During that discussion, people raised several interesting issues. For example, in Cocoa Beach, the city’s logo is reproduced in a huge sign attached to the City Hall. The question that was raised was “if a television station was filming an interview or even ‘B-roll’ footage for their broadcast and filmed the logo on the side of the building, would the City seek to arrest the media?”

      Another question that was raised was many of the members of the City Council and staff wear pins and shirts with the logo on it. If the media filmed or interviewed them, would the media have to get permission from the City before broadcasting the footage? What about filming or a picture a police car? A fire truck?

      We actually offered the City of Cocoa Beach wording that we felt was a balance between the interests of the City / citizens and what essentially “fair use.”

      We gave them this:

      Nothing in this ordinance shall restrict or prevent the fair use of logos including, but not limited to, non-commercial use, commentary, political speech, parody or speech where there is no likelihood of confusion as to whether the use of the logos is sponsored or endorsed by the City. See Lanham Act, 15 U.S. Code Section 1052.

      The Cocoa Beach Commission passed that ordinance with our wording unanimously.

      We thanked the Cocoa Beach Commission for their willingness to listen (they don’t always) and their looking beyond what was being presented to them by the City Staff. (Initially, the Staff and the City Attorney had proposed the language found in FS 165.043 because the Staff and the City Attorney said the City could not afford to copyright the logos and seals. We had to point out that under copyright law, they could not copyright the logos anyway, so what were they trying to accomplish?)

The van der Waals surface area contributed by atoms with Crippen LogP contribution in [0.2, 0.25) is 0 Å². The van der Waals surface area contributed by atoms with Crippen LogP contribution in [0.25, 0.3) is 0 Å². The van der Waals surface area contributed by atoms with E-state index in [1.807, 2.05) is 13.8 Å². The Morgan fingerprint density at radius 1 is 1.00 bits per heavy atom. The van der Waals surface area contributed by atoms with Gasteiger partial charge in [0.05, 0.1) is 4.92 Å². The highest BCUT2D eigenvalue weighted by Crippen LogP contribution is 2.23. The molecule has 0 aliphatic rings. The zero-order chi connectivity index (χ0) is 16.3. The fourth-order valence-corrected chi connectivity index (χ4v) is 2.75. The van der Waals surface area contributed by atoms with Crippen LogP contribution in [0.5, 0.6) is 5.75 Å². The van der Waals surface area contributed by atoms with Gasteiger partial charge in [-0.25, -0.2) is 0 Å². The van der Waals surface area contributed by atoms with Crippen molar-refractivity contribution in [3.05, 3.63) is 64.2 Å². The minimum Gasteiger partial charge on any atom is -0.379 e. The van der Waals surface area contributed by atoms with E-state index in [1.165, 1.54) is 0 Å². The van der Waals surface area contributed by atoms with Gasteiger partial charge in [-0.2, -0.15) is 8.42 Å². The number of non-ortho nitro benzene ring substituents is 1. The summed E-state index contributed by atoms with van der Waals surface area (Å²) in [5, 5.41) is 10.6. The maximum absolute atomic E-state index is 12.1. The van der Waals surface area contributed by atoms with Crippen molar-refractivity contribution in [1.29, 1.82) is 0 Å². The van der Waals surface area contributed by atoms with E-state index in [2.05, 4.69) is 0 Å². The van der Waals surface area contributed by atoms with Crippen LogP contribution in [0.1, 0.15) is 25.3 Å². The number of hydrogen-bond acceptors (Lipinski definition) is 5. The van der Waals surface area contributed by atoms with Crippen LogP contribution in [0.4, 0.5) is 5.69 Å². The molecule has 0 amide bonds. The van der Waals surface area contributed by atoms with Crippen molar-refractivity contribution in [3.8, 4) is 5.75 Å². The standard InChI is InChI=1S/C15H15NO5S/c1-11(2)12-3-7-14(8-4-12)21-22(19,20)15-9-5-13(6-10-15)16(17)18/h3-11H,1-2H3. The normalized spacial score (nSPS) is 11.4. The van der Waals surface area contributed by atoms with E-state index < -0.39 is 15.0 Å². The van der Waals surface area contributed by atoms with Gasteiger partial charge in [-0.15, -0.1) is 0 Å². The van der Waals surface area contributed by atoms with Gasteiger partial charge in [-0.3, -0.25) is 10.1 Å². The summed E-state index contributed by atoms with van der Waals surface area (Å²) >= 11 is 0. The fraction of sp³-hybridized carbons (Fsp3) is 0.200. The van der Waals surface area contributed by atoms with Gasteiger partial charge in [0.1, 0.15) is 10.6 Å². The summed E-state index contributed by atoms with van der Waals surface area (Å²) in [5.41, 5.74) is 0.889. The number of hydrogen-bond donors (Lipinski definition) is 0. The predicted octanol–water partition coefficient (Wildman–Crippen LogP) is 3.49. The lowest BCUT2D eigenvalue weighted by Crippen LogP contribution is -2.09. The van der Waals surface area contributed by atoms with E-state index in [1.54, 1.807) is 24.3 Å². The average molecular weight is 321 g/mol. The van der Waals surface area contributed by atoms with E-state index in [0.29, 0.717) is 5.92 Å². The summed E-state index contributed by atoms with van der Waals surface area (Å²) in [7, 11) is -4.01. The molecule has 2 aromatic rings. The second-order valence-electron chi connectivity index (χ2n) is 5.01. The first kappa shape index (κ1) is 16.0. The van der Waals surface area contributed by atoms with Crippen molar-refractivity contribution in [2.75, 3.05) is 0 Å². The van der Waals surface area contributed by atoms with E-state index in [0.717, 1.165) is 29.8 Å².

As we said, it is a tricky subject. We don’t want citizens to be fooled by companies that wrongfully use seals and logos, and at the same time, a City should not be able to stop what is fair use if they could copyright the logos.

      We think the failure is on the part of the Florida Legislature which failed to understand the ramifications of the statute they passed. Secondarily, the failure is on the local governments (including Palm Bay) that passed a law making it against the law what is clearly not against the law. Once again, we see the failure of City Attorneys who go with the wishes of their clients – the Council or Commission – rather than with the law and the people of the municipality / county.

      Thanks again for the comment.

      A. Afterwit.

      • hometown says:

        Bam – We got one right, we’ve got a good city attorney and I was glad to hear the commissioners listened to your inputs before deciding. As you said it’s a tough balance between the rights of free speech and a City’s desire to protect it’s image from being misused. Seems like the CB compromise does a pretty good job of both.

        • AAfterwit says:


          Thanks for the comment.

          You have good representation now, but if you remember, when this all went down, you were represented by Skip Fowler and Marsha Segal-George. It was Segal-George that told the City that copyrighting the seals would be overly expensive. Melissa Byron who presented the agenda item did no research on the issue and took Segal-George’s word for it. After a meeting, our guy was approached by Fowler who told us he was unaware of the Lanham Act and the provision the precluded the City from copyrighting the seals.

          To this day, we believe that incident led to the movement to get rid of the then City Attorneys. (At the very least, it was one of the last straws.)

          We agree that Cocoa Beach eventually got that one right. The question is, what would have happened if we hadn’t shown up? (And we are not patting ourselves on the back.)

          To us, the incident shows that citizens have to vigilant on everything.

          Thanks again.

          A. Afterwit.

  2. Thomas Gaume says:

    Oh, I forgot this referenced Florida Statute:

    775.082 Penalties; applicability of sentencing structures; mandatory minimum sentences for certain reoffenders previously released from prison.

  3. Lee says:

    Used to live and work in California. State coffees were on line EXCEPT the Title 24, the building codes, however, the ENERGY probably of that IS available.

    Laws and codes to which people are required to adhere should be easily available. I can understand a charge for printed versions, but anyone should be able to fly access the laws on line.